Almost two weeks after a massive tornado decimated Joplin, Mo., the recovery process has begun, but there’s a long way to go.
At least 134 people were killed in the May 22 storm; more than 8,000 homes and apartments were damaged or destroyed; more than 500 commercial properties were damaged or destroyed. As crews begin removing tons of debris from the area, a smaller group is working to reunite lost pets with their owners.
Jennifer Whitter of St. Louis (@jenn_if_er on Twitter) loaded her car with pet supplies and donations and headed 280 miles southwest to Joplin last weekend to volunteer with the Joplin Humane Society.
"It was the most rewarding experience of my life," said Whitter, who assisted with office work, helped clean cages and care for animals, and assigned duties to other volunteers. "I’ll never forget the people I met, specifically Annie, Abbie and Allison. I’m sure I’ll never see most of the people I worked with again, but they all made an impact on my life.
"What impressed me the most was the spirit of the people of Joplin. Some of the families I met this weekend lost everything, and some had lost a loved one, and yet they were more thankful and gracious than anyone I had ever met," Whitter said. "I couldn’t count the number of times people thanked me for being there or the number of people who told me that Joplin will be better than ever after this. If I were in their shoes, I’m not certain I would have the same positive attitude.
"I also saw firsthand just how resilient animals are. One poor guy had to have one of his front legs amputated because of a severe injury. That very same night, he was running around like nothing even happened."
While they are the most common, it’s not just dogs and cats that have found their way to the Joplin Humane Society. “While I was there, we took in rabbits, ferrets, hermit crabs, 42 chickens, three goldfish, a hawk and a boa constrictor,” Whitter said.
Joplin Humane Society and American Society for the Prevention of Cruelty to Animals volunteers assign identification numbers to each recovered pet, and photograph it. The photos are then posted on the humane society’s website and Facebook page.
"When people come in looking for their pet, they are first directed to the emergency shelters that have been set up to house the non-injured pets. If their pet is not in the emergency shelter, they are directed next door to the JHS where all of the injured pets are being kept."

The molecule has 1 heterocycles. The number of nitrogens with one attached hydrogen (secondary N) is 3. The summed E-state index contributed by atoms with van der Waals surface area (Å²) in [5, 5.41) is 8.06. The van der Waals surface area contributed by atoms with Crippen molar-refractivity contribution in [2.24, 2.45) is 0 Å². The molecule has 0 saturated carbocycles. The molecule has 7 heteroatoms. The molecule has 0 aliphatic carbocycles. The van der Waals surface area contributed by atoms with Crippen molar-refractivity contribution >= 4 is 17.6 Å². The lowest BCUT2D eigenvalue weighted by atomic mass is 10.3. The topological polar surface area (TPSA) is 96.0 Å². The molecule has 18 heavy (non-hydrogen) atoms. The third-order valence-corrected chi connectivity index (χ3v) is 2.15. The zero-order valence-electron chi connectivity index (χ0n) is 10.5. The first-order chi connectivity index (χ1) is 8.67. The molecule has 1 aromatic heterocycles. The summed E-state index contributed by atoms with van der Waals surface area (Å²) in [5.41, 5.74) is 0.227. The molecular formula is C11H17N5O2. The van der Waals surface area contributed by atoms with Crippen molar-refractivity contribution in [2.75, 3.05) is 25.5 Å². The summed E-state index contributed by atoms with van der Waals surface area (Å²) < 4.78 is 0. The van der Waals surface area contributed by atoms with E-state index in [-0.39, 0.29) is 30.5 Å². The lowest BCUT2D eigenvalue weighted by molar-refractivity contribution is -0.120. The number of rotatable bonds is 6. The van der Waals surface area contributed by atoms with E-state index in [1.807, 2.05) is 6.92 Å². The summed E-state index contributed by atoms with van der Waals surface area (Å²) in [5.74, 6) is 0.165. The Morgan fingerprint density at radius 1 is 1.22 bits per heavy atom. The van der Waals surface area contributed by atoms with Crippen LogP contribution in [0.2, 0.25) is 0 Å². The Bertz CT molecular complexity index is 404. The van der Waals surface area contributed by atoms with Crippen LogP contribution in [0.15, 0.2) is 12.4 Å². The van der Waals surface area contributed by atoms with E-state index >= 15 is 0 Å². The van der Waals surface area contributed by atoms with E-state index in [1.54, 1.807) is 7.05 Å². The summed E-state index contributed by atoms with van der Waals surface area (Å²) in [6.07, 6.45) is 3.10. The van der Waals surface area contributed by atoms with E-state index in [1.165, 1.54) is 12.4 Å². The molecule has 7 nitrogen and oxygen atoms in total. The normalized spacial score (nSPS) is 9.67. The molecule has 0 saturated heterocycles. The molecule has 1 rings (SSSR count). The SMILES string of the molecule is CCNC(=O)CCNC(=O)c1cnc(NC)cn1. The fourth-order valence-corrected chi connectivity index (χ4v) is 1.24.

Volunteers are still bringing lost pets to the shelter; families who have not found their pets are encouraged to check back regularly. Pets and families are being reunited daily — sometimes hourly. Around noon today, Desiree Morris posted a note on the JHS Facebook page that her cat had been found: “My fiance just got a call from the Humane Society,” she wrote. “They found my Freya! I’m so flippin’ happy I’m crying. He’s going straight to Joplin to pick her up today.”
While in Joplin, Whitter adopted a dog of her own — a 3-year-old miniature dachshund she has named Jasper. (Joplin is located in Jasper County.)
"He’s a dog that had been at JHS for awhile, just waiting to find a forever home," Whitter said. "I saw him the first time I walked through the shelter but didn’t get a chance to play with him until Monday. I got him out his cage and immediately knew he was coming to St. Louis with me."
The Joplin Humane Society is still seeking monetary donations to help house and care for injured animals. To donate, visit joplinhumane.org, or text SAVEPETS to 20222 to donate $10. Donations also can be made at the Humane Society of Missouri website, hsmo.org; by calling 314-951-1542; or in-person at any Humane Society of Missouri location: Locally, 1201 Macklind Ave., S. Louis; 2400 Drilling Service Road, Maryland Heights; 17357 Edison Avenue, Chesterfield.
Officials say the group has been overwhelmed with spontaneous supply donations and volunteers; anyone who wishes to donate supplies or volunteer in Joplin is asked to call the United Way’s 2-1-1 line or visit 211missouri.org first.
"Joplin is going to need support for months and months to come," Whitter said. "Right now, we are all very aware of what’s going on there, but I’m afraid that in the weeks and months ahead people will forget. Volunteers will be needed for a long time, so please consider contacting one of the the many disaster-relief organizations and helping out.
"I promise you won’t regret it."